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August 28, 2001

M. King Hubbert used to point out that the economy of Spain was severely disrupted during the 16th century by the gold and silver from conquests in Mexico and Peru. The gold allowed Spain to import everything from food to luxury goods and the Spanish economic infrastructure withered. After the gold and silver supply slowed down, Spain was never again a major world power.

On Aug 26, 2001, The New York Times on page 1 published a news story entitled, "Leisure Class to Working Class in Saudi Arabia." The Times reports that Saudi per capita income dropped from $28,000 in the early 1980s to less than $7000 today. The parallel is by no mean exact, but the Saudis need sharp growth in their non-oil economy to accommodate a fast-growing population. As they work on the problem, the Saudis are very aware of their position as the keepers of the holy Moslem cities. They would like to set an example for other Moslem countries and not simply implement a copy of a Western economy. Needless to say, it is not a simple or an easy task.

The Economist for Aug 25, 2001 has a survey of energy policy in Mexico. The ejection of the international oil companies in 1938 and the nationalization of the oil industry is regarded as a major defining event in Mexican history. Oil production is exclusively in the hands of Pemex, the national Mexican oil company. Although Pemex generates 37 percent of the national government revenues, capital investment in new oil and gas production has been rather limited. The Mexican intellectual baggage is obviously very different from the Saudi case, but neither country is about turn a bunch of Harvard MBAs loose to redesign their energy industries. I know, I know, Harvard MBAs also have some pretty strange intellectual baggage.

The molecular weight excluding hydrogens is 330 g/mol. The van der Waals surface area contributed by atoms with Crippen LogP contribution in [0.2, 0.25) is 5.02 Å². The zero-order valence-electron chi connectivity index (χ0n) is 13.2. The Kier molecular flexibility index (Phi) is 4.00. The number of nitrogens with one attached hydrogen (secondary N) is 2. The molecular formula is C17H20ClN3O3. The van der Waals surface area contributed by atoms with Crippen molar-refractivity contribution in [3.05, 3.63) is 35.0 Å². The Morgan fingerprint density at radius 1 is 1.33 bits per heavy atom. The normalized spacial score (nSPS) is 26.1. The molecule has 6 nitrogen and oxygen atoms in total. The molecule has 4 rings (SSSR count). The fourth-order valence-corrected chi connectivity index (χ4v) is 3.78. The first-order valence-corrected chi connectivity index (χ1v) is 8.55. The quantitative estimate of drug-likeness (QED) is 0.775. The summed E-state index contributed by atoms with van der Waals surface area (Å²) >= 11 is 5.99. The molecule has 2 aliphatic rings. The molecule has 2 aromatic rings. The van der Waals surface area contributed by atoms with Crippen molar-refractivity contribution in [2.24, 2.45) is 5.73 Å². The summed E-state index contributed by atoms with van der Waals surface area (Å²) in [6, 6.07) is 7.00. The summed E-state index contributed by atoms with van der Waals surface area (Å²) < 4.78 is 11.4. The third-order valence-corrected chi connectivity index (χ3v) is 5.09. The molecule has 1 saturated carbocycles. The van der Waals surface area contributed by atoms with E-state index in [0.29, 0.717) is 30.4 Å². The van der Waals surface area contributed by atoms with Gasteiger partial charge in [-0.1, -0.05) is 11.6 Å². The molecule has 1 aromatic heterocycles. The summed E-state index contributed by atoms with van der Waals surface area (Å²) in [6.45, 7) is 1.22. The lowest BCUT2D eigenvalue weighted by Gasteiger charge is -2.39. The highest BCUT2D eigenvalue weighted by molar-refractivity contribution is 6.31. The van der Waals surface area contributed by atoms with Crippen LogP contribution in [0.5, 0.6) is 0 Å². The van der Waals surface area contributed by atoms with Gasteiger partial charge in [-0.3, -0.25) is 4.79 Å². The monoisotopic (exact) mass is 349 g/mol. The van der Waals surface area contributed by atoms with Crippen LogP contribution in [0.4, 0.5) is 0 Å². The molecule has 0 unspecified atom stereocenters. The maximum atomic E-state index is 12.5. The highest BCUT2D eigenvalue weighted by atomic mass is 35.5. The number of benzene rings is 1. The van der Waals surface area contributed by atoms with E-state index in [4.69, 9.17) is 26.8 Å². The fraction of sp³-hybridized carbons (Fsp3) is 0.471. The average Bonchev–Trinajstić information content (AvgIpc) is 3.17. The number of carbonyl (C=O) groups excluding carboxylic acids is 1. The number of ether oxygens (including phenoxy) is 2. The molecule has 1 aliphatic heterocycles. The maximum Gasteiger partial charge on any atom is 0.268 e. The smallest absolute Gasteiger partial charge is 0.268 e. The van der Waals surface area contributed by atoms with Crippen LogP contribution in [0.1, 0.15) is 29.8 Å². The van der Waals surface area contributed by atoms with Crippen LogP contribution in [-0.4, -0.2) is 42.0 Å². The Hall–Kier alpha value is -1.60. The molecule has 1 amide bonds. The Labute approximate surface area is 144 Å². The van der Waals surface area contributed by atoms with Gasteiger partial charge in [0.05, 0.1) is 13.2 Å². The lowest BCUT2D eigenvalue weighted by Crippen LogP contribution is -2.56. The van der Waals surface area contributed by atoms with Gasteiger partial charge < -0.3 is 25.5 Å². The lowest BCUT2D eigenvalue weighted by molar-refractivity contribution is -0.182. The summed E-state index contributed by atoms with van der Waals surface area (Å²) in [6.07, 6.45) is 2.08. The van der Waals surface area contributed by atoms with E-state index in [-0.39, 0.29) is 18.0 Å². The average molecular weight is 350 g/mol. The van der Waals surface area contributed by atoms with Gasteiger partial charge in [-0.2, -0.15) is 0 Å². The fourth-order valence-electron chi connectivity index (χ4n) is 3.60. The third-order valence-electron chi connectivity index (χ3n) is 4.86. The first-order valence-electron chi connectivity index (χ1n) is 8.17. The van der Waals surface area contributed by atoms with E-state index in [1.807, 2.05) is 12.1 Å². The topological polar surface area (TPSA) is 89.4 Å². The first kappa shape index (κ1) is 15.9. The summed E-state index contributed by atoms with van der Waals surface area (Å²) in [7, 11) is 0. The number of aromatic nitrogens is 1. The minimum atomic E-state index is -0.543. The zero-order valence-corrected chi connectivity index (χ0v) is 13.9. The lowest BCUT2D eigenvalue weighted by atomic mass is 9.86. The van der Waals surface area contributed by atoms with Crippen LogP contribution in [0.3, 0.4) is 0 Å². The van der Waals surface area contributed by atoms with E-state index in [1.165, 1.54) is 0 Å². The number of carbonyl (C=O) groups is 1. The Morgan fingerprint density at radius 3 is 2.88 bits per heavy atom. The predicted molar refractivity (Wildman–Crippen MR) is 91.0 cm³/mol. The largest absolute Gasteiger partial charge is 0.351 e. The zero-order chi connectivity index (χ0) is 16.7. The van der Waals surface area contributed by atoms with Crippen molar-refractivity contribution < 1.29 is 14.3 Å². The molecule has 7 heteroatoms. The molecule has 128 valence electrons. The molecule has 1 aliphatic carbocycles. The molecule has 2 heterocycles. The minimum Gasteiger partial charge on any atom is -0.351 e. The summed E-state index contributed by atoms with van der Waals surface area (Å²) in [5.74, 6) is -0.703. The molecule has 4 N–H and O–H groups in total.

On Aug 24, 2001, page W-1, The New York Times reported that Russian oil exports increased from 3.3 million barrels per day in 1995 to about 4.4 million barrels per day in 2001. While the increase is a welcome development on the world scene, the increase is not profound compared to total world oil production of 67 million barrels per day.

In some ways, the Russian and American petroleum industries are rather similar. Both are old. When Drake drilled the "first" well in Pennsylvania, the Russians already had a billion-barrel oilfield on line. The USA and Russia are the second and third largest producing countries, Saudi Arabia being the largest. Russian oil reserves are about twice the size of the American reserves; Russian gas reserves are the largest of any country in the world.

To an outsider, the very largest missing piece in the Russian puzzle is the ability to write an enforceable contract. The Aug 24 report in The New York Times explains that the large Russian oil companies are improving the production infrastructure. Reading between the lines, I suspect that the Russian oil companies are selling oil for hard currency and are able to invest even in the absence of enforceable contracts.

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